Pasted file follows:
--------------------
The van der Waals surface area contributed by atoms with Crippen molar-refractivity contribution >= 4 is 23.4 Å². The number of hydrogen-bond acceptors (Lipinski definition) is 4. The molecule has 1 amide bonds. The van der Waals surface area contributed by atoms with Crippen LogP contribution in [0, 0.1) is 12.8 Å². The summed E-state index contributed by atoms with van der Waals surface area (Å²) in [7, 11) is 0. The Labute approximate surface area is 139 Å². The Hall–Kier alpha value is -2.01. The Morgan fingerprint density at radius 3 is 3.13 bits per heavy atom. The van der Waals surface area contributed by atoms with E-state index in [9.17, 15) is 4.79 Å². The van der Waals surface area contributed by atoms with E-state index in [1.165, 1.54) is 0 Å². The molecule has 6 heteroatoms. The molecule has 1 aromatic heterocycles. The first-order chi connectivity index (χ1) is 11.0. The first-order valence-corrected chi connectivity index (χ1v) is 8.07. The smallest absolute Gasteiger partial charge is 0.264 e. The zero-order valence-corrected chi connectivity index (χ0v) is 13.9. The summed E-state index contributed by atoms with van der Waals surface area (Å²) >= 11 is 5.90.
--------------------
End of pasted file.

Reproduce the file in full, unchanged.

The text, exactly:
The van der Waals surface area contributed by atoms with Crippen molar-refractivity contribution >= 4 is 23.4 Å². The number of hydrogen-bond acceptors (Lipinski definition) is 4. The molecule has 1 amide bonds. The van der Waals surface area contributed by atoms with Crippen LogP contribution in [0, 0.1) is 12.8 Å². The summed E-state index contributed by atoms with van der Waals surface area (Å²) in [7, 11) is 0. The Labute approximate surface area is 139 Å². The Hall–Kier alpha value is -2.01. The Morgan fingerprint density at radius 3 is 3.13 bits per heavy atom. The van der Waals surface area contributed by atoms with E-state index in [9.17, 15) is 4.79 Å². The van der Waals surface area contributed by atoms with E-state index in [1.165, 1.54) is 0 Å². The molecule has 6 heteroatoms. The molecule has 1 aromatic heterocycles. The first-order chi connectivity index (χ1) is 11.0. The first-order valence-corrected chi connectivity index (χ1v) is 8.07. The smallest absolute Gasteiger partial charge is 0.264 e. The zero-order valence-corrected chi connectivity index (χ0v) is 13.9. The summed E-state index contributed by atoms with van der Waals surface area (Å²) >= 11 is 5.90.